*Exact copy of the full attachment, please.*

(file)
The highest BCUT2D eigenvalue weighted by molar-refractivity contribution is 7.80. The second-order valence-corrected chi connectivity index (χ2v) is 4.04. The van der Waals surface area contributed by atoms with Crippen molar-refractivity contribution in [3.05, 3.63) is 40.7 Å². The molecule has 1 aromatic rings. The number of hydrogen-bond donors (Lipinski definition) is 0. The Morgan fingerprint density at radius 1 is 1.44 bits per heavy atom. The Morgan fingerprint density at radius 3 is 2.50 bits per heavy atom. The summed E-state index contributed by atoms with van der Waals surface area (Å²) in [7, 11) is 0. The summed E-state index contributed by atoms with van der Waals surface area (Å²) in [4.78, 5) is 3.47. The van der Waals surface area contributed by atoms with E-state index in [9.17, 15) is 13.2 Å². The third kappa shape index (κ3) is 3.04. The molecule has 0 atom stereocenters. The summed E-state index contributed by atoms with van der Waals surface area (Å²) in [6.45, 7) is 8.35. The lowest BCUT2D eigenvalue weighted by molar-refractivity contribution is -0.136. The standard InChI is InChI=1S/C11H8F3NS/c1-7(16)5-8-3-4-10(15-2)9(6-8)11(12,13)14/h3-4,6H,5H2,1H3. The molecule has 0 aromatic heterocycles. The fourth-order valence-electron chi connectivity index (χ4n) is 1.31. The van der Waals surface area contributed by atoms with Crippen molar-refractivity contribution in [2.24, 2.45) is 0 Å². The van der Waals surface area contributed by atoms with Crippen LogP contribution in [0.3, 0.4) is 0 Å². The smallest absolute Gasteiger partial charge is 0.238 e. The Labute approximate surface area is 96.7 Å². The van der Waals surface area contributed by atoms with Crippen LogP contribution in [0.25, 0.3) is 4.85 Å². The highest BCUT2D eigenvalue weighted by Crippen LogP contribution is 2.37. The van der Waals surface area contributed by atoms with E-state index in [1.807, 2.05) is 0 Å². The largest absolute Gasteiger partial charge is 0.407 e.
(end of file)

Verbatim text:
The highest BCUT2D eigenvalue weighted by molar-refractivity contribution is 7.80. The second-order valence-corrected chi connectivity index (χ2v) is 4.04. The van der Waals surface area contributed by atoms with Crippen molar-refractivity contribution in [3.05, 3.63) is 40.7 Å². The molecule has 1 aromatic rings. The number of hydrogen-bond donors (Lipinski definition) is 0. The Morgan fingerprint density at radius 1 is 1.44 bits per heavy atom. The Morgan fingerprint density at radius 3 is 2.50 bits per heavy atom. The summed E-state index contributed by atoms with van der Waals surface area (Å²) in [7, 11) is 0. The summed E-state index contributed by atoms with van der Waals surface area (Å²) in [4.78, 5) is 3.47. The van der Waals surface area contributed by atoms with E-state index in [9.17, 15) is 13.2 Å². The third kappa shape index (κ3) is 3.04. The molecule has 0 atom stereocenters. The summed E-state index contributed by atoms with van der Waals surface area (Å²) in [6.45, 7) is 8.35. The lowest BCUT2D eigenvalue weighted by molar-refractivity contribution is -0.136. The standard InChI is InChI=1S/C11H8F3NS/c1-7(16)5-8-3-4-10(15-2)9(6-8)11(12,13)14/h3-4,6H,5H2,1H3. The molecule has 0 aromatic heterocycles. The fourth-order valence-electron chi connectivity index (χ4n) is 1.31. The van der Waals surface area contributed by atoms with Crippen molar-refractivity contribution in [2.24, 2.45) is 0 Å². The van der Waals surface area contributed by atoms with Crippen LogP contribution in [0.3, 0.4) is 0 Å². The smallest absolute Gasteiger partial charge is 0.238 e. The Labute approximate surface area is 96.7 Å². The van der Waals surface area contributed by atoms with Crippen LogP contribution in [0.25, 0.3) is 4.85 Å². The highest BCUT2D eigenvalue weighted by Crippen LogP contribution is 2.37. The van der Waals surface area contributed by atoms with E-state index in [1.807, 2.05) is 0 Å². The largest absolute Gasteiger partial charge is 0.407 e.